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Despite global gloom, Cambodia’s corporate sector sees positive prospects

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The corporate sector can expect a vibrant 2019 as consumer spending remains high. Shutterstock

Despite global gloom, Cambodia’s corporate sector sees positive prospects

The economic outlook for the world remains challenging and uncertain as the ongoing trade war between the US and China exacerbates already stretched resources and factors of production.

Against a backdrop of regional and global gloom, Cambodia’s corporate sector outlook remains bright and is being seen as a magnet for investment with companies looking to expand in Asean.

Experts are confident that Cambodia’s growth of seven per cent over the last few years, is expected to continue in 2019 and beyond. In fact, Cambodia’s growth is the highest among Asean members.

However, the disruption and slowdown in the world’s economy by the current US-China trade war is seen by many as an opportunity for Cambodia’s corporate sector to exploit the vacuum and uncertainty by making rigorous reforms to support this growth and to make the country competitive on a global level.

The buoyant environment in Cambodia is further reflected by the FDI inflow which increased for the fifth consecutive time in the last two years to $832 million, that started in the second quarter of 2018.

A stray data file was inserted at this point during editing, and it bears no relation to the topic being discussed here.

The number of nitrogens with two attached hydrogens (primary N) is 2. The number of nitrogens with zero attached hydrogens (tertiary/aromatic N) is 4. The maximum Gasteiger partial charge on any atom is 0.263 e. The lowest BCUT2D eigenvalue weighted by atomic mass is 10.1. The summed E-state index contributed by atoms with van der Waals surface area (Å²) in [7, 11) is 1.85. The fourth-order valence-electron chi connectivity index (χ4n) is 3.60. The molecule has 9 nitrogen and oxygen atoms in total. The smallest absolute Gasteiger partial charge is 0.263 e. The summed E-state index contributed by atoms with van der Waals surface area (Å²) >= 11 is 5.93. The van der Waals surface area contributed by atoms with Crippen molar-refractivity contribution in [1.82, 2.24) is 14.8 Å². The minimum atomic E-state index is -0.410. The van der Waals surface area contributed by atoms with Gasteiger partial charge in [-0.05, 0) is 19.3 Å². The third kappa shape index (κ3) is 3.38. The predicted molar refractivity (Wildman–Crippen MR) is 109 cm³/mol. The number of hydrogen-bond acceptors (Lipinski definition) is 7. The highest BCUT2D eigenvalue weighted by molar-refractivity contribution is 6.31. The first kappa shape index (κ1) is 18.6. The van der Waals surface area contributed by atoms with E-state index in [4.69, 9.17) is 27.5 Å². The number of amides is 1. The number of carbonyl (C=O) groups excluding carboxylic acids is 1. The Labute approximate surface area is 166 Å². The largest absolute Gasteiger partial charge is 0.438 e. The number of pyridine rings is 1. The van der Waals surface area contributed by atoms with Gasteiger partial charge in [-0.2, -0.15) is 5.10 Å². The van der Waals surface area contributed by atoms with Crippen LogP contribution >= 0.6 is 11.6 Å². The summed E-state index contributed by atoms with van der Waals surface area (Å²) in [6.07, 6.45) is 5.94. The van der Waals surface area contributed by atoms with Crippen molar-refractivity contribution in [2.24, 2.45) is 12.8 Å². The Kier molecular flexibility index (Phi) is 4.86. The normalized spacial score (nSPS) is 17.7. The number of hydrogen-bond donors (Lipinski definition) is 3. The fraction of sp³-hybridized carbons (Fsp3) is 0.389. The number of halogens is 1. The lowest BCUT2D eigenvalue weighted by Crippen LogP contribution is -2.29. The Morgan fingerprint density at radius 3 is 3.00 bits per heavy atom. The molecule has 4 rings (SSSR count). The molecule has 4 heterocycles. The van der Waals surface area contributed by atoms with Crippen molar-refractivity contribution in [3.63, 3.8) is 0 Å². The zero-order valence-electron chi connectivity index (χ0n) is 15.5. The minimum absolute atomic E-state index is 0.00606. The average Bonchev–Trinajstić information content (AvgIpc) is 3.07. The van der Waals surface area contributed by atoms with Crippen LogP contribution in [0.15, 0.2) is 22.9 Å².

Meanwhile, the the garment and tourism industries provided a strong growth impetus to the Cambodian economy in 2018. Both sectors were the main stay of the economy, driving up performance.

The garment industry grew in 2018 as a result of relocation to Cambodia due to rising wages in China while several factories in Bangladesh faced difficulties. Total garment output increased by 11 per cent.

Tourism also increased by 11 per cent resulting from increased international arrivals.

For 2019, the garment industry is again expected to dominate the economy, which accounts for 16 per cent of the gross domestic product (GDP) and 80 per cent of the total exports.

However, this sector can expect to see some challenges as a result of twin pressures.

The first challenge comes from the EU after itinstituted a withdrawal procedure. During this withdrawal period, the EU will probe human rights issues. About 40 per cent of all Cambodia’s garment exports go to the EU. While this issue could affect the garment industry, pundits are confident that exports to the US, accounting for about 30 per cent, could see greater expansion.

The other challenge facing the garment industry as well as all other sectors is energy to fuel manufacturing.

While Cambodia is resource rich, the energy sector needs to be further developed. Plans are already afoot to connect all 25 provinces to the national grid by 2020. There are also plans to diversify energy needs using solar energy, wind power and biogas to meet current and future needs.

The construction sector provides a huge potential to investors as much of Cambodia has yet to be opened up to development.

Construction of infrastructure, roads, commercial buildings, housing and schools provide investors with massive opportunities for investments and good returns.

Cambodia’s corporate sector can expect a vibrant and active 2019 as consumer spending remains high with potential to go up as investors start pouring in to exploit low production costs, increasing labour productivity and efficient utilization of local natural resources.

A bright future awaits Cambodia’s people as they march into a future filled with potential and opportunities.

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